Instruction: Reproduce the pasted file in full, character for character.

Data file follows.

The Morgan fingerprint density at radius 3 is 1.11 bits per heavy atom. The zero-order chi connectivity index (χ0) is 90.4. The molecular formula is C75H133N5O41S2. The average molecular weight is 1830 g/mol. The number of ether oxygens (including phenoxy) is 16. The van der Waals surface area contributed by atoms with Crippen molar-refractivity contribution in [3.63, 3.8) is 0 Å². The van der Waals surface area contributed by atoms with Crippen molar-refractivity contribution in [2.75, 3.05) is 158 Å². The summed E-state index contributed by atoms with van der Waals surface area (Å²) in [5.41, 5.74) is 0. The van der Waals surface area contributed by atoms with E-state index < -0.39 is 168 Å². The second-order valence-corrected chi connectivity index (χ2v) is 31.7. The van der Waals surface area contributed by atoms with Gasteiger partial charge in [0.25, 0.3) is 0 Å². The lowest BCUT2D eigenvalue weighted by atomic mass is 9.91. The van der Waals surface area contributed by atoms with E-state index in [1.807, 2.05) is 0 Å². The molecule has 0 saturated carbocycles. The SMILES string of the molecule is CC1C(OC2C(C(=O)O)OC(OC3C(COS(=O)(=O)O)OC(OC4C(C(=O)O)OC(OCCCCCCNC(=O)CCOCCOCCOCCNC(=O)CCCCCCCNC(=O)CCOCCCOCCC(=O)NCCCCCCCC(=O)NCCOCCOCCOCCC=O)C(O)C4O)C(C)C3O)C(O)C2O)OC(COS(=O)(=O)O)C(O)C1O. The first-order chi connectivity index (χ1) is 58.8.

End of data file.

The Morgan fingerprint density at radius 3 is 1.11 bits per heavy atom. The zero-order chi connectivity index (χ0) is 90.4. The molecular formula is C75H133N5O41S2. The average molecular weight is 1830 g/mol. The number of ether oxygens (including phenoxy) is 16. The van der Waals surface area contributed by atoms with Crippen molar-refractivity contribution in [3.63, 3.8) is 0 Å². The van der Waals surface area contributed by atoms with Crippen molar-refractivity contribution in [2.75, 3.05) is 158 Å². The summed E-state index contributed by atoms with van der Waals surface area (Å²) in [5.41, 5.74) is 0. The van der Waals surface area contributed by atoms with E-state index < -0.39 is 168 Å². The second-order valence-corrected chi connectivity index (χ2v) is 31.7. The van der Waals surface area contributed by atoms with Gasteiger partial charge in [0.25, 0.3) is 0 Å². The lowest BCUT2D eigenvalue weighted by atomic mass is 9.91. The van der Waals surface area contributed by atoms with E-state index in [1.807, 2.05) is 0 Å². The molecule has 0 saturated carbocycles. The SMILES string of the molecule is CC1C(OC2C(C(=O)O)OC(OC3C(COS(=O)(=O)O)OC(OC4C(C(=O)O)OC(OCCCCCCNC(=O)CCOCCOCCOCCNC(=O)CCCCCCCNC(=O)CCOCCCOCCC(=O)NCCCCCCCC(=O)NCCOCCOCCOCCC=O)C(O)C4O)C(C)C3O)C(O)C2O)OC(COS(=O)(=O)O)C(O)C1O. The first-order chi connectivity index (χ1) is 58.8.